@Dr. Jonathan Reefer You're talking about changing the most popular sport in the world to get people like 57 who don't like it to start watching. That's a failing business model any way you look at it. 


I'm not having this discussion right now. Enjoy the game. 

a57se
a57se

@Brendan 

Oh well, I'm gonna buy some Popeyes' Chicken and go watch the US-Ghana showdown until i fall asleep, then I'll turn on the news.

Brendan
Brendan

@Dr. Jonathan Reefer Stop. MLS is self-sustaining, none of those sell over 18k tickets per game. You're being 57 Jr. right now. Stop arguing facts and statistics, reef, it's not like you. 

Brendan
Brendan

@Dr. Jonathan Reefer That's you, that's not every kid ever in the history of this country, past or present. You're better than making a blanket statement like that. 


Football will always be huge here, not arguing that. But there is plenty of room in the talent pie for soccer players. 

Brendan
Brendan

@Dr. Jonathan Reefer  Point is its growing. You guys are acting like it's the Arena League. It's not. It's a legitimate professional sporting league and is only gaining in popularity. 

Brendan
Brendan

@Dr. Jonathan Reefer Okay, continuing thinking it's a joke if that's what you want. There's a reason they keep expanding, and it's not because it's a weak sport here.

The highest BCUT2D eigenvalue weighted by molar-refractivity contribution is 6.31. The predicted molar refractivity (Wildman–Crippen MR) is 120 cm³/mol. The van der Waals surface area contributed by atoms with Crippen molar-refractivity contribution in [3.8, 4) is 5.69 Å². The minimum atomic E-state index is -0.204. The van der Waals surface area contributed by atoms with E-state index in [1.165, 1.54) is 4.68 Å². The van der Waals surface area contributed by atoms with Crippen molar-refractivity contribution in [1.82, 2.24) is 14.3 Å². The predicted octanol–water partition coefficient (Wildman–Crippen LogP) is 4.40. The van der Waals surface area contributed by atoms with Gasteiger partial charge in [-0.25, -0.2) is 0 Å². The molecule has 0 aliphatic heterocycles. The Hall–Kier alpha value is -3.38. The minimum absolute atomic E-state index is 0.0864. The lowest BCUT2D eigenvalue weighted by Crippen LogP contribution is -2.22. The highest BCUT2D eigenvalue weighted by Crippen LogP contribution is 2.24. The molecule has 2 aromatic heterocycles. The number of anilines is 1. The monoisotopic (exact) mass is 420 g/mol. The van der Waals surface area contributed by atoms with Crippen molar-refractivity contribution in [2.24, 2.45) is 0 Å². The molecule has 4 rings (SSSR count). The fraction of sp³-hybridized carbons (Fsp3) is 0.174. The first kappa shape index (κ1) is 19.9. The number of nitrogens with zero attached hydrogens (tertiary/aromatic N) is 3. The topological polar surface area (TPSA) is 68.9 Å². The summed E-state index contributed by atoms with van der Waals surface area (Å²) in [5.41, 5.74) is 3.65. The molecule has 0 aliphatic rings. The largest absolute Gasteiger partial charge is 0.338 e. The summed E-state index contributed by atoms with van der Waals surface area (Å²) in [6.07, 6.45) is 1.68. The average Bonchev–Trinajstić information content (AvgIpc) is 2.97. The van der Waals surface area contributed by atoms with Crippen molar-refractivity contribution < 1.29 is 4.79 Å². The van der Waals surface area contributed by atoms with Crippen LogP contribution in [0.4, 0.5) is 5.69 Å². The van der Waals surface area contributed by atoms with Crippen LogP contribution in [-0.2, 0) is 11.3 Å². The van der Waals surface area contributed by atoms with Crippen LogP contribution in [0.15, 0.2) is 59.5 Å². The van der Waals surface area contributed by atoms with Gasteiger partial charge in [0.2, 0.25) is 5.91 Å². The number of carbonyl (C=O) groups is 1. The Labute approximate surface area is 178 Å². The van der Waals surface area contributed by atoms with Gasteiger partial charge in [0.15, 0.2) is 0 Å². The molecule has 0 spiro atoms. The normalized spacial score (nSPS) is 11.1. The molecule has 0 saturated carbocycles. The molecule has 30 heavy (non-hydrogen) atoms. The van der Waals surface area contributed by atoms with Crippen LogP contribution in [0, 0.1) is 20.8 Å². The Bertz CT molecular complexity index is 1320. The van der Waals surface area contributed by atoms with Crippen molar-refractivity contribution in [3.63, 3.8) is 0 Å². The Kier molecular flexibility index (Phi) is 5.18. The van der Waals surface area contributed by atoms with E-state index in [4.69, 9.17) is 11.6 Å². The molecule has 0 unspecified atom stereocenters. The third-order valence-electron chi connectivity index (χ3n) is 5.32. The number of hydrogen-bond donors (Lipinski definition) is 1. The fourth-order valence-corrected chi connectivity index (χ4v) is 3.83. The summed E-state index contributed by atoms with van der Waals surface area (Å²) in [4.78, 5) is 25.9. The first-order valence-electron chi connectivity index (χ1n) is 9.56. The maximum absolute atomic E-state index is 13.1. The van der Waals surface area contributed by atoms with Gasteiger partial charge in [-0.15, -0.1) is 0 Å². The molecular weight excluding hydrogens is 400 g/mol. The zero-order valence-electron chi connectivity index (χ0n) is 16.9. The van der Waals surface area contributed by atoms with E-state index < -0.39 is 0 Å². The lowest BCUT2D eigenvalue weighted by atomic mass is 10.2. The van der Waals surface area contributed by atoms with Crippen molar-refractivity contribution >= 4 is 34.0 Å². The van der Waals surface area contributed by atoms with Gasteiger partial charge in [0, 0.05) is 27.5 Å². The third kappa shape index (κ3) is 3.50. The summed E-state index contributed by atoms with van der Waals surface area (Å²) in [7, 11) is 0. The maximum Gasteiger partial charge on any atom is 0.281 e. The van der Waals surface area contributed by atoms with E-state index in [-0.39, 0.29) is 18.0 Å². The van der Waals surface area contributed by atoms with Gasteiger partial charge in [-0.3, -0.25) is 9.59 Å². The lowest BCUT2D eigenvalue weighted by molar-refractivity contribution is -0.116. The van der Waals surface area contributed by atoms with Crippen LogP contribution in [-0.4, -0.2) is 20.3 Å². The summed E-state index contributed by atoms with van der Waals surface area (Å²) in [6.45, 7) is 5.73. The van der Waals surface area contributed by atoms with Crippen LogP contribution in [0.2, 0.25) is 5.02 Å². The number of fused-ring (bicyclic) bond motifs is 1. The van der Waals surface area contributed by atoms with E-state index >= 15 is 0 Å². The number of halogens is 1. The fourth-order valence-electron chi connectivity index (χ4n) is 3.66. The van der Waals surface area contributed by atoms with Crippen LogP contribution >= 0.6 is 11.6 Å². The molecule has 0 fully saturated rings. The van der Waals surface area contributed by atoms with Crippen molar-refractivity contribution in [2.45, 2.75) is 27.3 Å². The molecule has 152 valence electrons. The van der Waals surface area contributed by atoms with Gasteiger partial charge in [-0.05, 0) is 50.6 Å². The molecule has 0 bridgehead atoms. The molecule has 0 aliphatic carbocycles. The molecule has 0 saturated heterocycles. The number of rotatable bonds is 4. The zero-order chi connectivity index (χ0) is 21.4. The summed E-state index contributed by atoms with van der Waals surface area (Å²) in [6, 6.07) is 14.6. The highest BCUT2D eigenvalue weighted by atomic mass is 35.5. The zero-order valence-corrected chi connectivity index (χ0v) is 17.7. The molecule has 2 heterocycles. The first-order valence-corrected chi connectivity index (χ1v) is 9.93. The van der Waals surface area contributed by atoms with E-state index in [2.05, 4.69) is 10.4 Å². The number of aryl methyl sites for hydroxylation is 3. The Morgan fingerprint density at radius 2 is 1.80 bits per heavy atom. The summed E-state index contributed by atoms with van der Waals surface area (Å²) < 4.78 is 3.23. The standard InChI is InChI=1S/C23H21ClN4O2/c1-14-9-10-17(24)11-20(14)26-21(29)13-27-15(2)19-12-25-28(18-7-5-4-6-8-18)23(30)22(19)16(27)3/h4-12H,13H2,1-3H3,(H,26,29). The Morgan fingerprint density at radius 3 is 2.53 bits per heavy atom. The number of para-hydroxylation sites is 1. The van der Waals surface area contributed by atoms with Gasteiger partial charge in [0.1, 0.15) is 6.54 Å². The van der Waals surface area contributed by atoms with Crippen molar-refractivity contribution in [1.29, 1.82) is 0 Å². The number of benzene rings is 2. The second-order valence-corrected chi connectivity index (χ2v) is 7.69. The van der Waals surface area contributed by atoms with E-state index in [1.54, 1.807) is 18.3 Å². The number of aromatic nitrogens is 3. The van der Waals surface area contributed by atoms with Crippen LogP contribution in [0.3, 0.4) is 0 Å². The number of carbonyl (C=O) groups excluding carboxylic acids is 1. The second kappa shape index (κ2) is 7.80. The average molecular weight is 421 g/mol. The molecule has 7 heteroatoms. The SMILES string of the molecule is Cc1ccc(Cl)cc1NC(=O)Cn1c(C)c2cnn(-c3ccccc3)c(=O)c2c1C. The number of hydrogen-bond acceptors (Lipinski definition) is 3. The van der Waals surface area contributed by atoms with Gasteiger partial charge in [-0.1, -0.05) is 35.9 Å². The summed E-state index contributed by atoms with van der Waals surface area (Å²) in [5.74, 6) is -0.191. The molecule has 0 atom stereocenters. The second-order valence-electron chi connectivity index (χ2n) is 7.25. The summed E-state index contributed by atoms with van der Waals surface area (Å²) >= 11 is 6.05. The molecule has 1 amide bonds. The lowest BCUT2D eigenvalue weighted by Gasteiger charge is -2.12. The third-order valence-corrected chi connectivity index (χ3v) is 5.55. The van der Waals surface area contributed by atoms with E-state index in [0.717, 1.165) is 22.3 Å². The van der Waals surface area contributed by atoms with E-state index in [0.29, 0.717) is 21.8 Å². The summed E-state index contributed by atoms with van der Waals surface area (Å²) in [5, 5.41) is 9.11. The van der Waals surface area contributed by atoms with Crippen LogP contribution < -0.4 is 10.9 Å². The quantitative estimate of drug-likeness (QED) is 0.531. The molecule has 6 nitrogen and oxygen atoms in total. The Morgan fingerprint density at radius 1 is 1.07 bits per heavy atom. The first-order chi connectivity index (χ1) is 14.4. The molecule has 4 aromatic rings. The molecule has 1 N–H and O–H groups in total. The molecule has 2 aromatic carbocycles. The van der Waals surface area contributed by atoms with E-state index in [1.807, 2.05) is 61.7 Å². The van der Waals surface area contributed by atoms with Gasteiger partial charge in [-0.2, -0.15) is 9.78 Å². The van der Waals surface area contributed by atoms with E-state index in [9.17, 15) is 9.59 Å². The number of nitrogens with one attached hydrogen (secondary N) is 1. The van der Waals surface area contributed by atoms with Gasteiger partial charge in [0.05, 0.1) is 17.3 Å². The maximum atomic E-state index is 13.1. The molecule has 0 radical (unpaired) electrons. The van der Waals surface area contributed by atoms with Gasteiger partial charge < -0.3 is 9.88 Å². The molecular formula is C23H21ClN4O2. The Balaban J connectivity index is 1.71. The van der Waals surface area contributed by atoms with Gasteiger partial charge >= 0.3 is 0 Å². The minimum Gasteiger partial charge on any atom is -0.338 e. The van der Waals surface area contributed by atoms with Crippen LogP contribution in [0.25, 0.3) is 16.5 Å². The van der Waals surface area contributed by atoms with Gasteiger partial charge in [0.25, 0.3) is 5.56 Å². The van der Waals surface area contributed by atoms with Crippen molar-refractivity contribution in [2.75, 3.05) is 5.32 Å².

Brendan
Brendan

@Dr. Jonathan Reefer More people will watch this WC game than watched any single game of the Stanley Cup, I'm willing to bet. I think you're kind of convoluting my argument. I already said MLS will never be a top league, but it is a self-sustaining breeding ground for local talent and is a tool to keep younger generations interested. Premier talent is going to Spain, England, Italy and Germany (or one of the other Euro leagues), MLS will never compete with them. But it isn't going anywhere and it can become something like the Brazilian league, which is a stepping stone for elite talent to get to those big leagues (like Neymar did, for example). 

Brendan
Brendan

@Dr. Jonathan Reefer The MLS is exponentially more popular than the WNBA, not entertaining that one for another minute. 


And I'm not trying to sell you on soccer, I don't care if you like it, but it's more popular in this country than you're giving it credit for. 


And most of the countries where soccer is popular have plenty of other sports, is that a legitimate point or jus something you think is the case? Because I find that one harder to swallow than the 2nd (which is true and one of the reasons baseball struggles in poorer areas in this country compared to basketball). 


I am just way more open to the idea of professional sports in this country moving into a "big five" than you are. 


The MLS is over 20 years old and over the past 11-12 years it's exploded in popularity, basically stemming from the 2002 WC. This stuff takes time. I was the biggest critic of the league, but they actually did things intelligently, they took a page out of the NASL's book (the thing 57 was referring to earlier) by signing older, aging international stars, but they also invested in developing a legitimate following. They won't see true results for years, but they have a strong enough league where that's okay.